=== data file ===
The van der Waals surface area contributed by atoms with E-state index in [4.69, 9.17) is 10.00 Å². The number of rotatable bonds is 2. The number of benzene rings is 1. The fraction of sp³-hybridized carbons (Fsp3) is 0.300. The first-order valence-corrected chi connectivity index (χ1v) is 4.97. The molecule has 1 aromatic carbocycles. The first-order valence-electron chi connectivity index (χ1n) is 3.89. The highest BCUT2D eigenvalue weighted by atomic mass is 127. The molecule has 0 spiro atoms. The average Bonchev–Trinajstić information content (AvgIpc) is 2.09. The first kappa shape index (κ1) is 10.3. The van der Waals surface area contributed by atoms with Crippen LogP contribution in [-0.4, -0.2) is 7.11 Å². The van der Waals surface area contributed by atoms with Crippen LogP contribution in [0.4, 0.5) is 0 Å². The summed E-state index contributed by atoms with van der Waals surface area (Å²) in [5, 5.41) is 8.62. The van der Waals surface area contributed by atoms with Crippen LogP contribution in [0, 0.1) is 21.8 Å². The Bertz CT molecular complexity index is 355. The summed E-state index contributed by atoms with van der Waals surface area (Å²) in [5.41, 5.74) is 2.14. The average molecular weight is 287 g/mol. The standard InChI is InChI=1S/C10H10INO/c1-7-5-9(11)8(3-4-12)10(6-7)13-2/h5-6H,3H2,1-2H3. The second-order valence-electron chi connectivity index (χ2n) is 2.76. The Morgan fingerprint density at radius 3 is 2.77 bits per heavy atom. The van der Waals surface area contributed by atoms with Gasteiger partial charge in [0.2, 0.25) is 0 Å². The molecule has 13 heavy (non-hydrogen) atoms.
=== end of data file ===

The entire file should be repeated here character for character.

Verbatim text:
The van der Waals surface area contributed by atoms with E-state index in [4.69, 9.17) is 10.00 Å². The number of rotatable bonds is 2. The number of benzene rings is 1. The fraction of sp³-hybridized carbons (Fsp3) is 0.300. The first-order valence-corrected chi connectivity index (χ1v) is 4.97. The molecule has 1 aromatic carbocycles. The first-order valence-electron chi connectivity index (χ1n) is 3.89. The highest BCUT2D eigenvalue weighted by atomic mass is 127. The molecule has 0 spiro atoms. The average Bonchev–Trinajstić information content (AvgIpc) is 2.09. The first kappa shape index (κ1) is 10.3. The van der Waals surface area contributed by atoms with Crippen LogP contribution in [-0.4, -0.2) is 7.11 Å². The van der Waals surface area contributed by atoms with Crippen LogP contribution in [0.4, 0.5) is 0 Å². The summed E-state index contributed by atoms with van der Waals surface area (Å²) in [5, 5.41) is 8.62. The van der Waals surface area contributed by atoms with Crippen LogP contribution in [0, 0.1) is 21.8 Å². The Bertz CT molecular complexity index is 355. The summed E-state index contributed by atoms with van der Waals surface area (Å²) in [5.41, 5.74) is 2.14. The average molecular weight is 287 g/mol. The standard InChI is InChI=1S/C10H10INO/c1-7-5-9(11)8(3-4-12)10(6-7)13-2/h5-6H,3H2,1-2H3. The second-order valence-electron chi connectivity index (χ2n) is 2.76. The Morgan fingerprint density at radius 3 is 2.77 bits per heavy atom. The van der Waals surface area contributed by atoms with Gasteiger partial charge in [0.2, 0.25) is 0 Å². The molecule has 13 heavy (non-hydrogen) atoms.